According to Apple, "everything about [the new Watches] has been redesigned and re-engineered," including innovative first-ever heart-monitoring functions.
Like the new iPhones, the new Series 4 Watch – available for pre-order this Friday (September 14, 2018) and available September 21, 2018, at $399 for the Wi-Fi version and $499 with cellular connectivity – also sport larger screens than their predecessors. The display on the smaller version grows from 38mm to 40mm, a 35 percent increase, and the larger version increases from 42mm to 44mm, a 32 percent increase. But the Watch face itself isn't appreciably larger since the display now stretches from edge-to-edge with slightly curved sides similar to the new iPhones.
Physically, the crown has been redesigned with haptic feedback to give it a more mechanical feel; you sense a click as you turn it to scroll through lists. The Watch's speaker is 50 percent louder to make callers easier to hear, and the microphones have been moved to the other side of the Watch to avoid feedback and echo on calls.
Watch's rear is now made entirely of black ceramic and sapphire crystal that allow radio waves to more easily pass through, improving cell, Wi-Fi and GPS reception.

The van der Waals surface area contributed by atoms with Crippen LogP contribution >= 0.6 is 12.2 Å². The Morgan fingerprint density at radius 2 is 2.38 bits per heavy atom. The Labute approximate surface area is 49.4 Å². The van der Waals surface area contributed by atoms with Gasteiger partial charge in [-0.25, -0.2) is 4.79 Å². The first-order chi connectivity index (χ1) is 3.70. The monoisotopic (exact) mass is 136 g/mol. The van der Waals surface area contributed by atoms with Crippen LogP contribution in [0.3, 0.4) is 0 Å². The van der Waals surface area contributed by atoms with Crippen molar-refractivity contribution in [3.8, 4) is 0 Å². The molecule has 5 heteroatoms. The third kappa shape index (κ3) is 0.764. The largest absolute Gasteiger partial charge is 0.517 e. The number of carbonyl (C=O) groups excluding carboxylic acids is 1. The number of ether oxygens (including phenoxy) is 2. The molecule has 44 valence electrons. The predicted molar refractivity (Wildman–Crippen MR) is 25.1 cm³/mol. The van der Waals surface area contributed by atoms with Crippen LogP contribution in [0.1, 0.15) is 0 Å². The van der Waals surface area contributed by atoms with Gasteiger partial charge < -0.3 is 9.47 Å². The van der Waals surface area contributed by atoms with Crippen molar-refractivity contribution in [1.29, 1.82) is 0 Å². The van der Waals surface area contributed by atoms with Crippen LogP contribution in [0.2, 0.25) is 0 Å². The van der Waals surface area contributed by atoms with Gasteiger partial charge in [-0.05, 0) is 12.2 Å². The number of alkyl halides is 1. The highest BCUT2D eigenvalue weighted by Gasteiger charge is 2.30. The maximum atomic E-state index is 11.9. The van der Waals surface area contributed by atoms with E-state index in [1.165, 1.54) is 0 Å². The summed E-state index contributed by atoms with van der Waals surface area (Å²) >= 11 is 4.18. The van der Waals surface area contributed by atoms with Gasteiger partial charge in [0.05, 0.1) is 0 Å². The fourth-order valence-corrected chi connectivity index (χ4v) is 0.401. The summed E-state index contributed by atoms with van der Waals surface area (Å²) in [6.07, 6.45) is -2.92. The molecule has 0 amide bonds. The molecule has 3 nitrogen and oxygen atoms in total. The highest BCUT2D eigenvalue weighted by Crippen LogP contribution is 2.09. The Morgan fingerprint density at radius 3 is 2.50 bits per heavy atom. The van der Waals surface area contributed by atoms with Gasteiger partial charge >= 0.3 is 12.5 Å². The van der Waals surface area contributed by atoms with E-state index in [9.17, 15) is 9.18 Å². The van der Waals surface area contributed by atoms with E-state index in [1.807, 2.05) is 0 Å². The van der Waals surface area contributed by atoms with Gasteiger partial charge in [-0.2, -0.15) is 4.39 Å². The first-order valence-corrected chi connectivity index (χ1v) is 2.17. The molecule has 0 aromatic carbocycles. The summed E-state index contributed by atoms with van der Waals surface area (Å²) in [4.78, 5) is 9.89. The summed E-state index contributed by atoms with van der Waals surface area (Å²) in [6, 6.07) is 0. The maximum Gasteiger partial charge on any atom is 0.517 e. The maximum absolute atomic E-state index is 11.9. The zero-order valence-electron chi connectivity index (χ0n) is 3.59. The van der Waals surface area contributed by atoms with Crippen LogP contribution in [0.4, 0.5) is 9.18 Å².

Technically, Watch runs on a new 64-bit S4 chip that promises twice the performance and speed of operation, along with next-generation accelerometer and gyroscope that samples motion eight times faster. One practical benefit of these upgrades is that Watch is now able to accurately detect falls, differentiating them from other similar movements. When the Watch detects you've fallen, it generates an alert that enables you to one-tap make an emergency call. If you're immobile after a fall is detected – and perhaps unconscious – more than a minute, the Watch will automatically call an emergency contact, and include location information.
The varying Watch technical upgrades also enable a first-ever feature; Watch Series 4 will perform an FDA- and American Heart Association-approved electrocardiogram (ECG), the first over-the-counter direct-to-consumer ECG device. Wearing the Watch, you simply place your finger on the crown for 30 seconds; the ECG app then generates a heart rhythm classification and can detect potential atrial fibrillation symptoms that can presage a heart attack.
New apps also can notify you if your heart rate is too low, and can continually track your heart rhythm and will notify you if atrial fibrillation irregularities are detected. These new heart monitoring features will become available later this year.
More pedantically, the Watch OS5 software allows you to squeeze up to eight "complications" – temperature, time, calendar events, etc. – on a face, as well as photos of friends or family to enable on-tap contact connections.
Old bands will fit the new Watches, and new bands from Nike and Hermes also are due.
Watch OS5 will be available for installation on previous Watch versions, except the original, on Monday, September 17, and pricing on Series 3 Watches will drop to as low as $279 as of today.
[Image credit: Apple]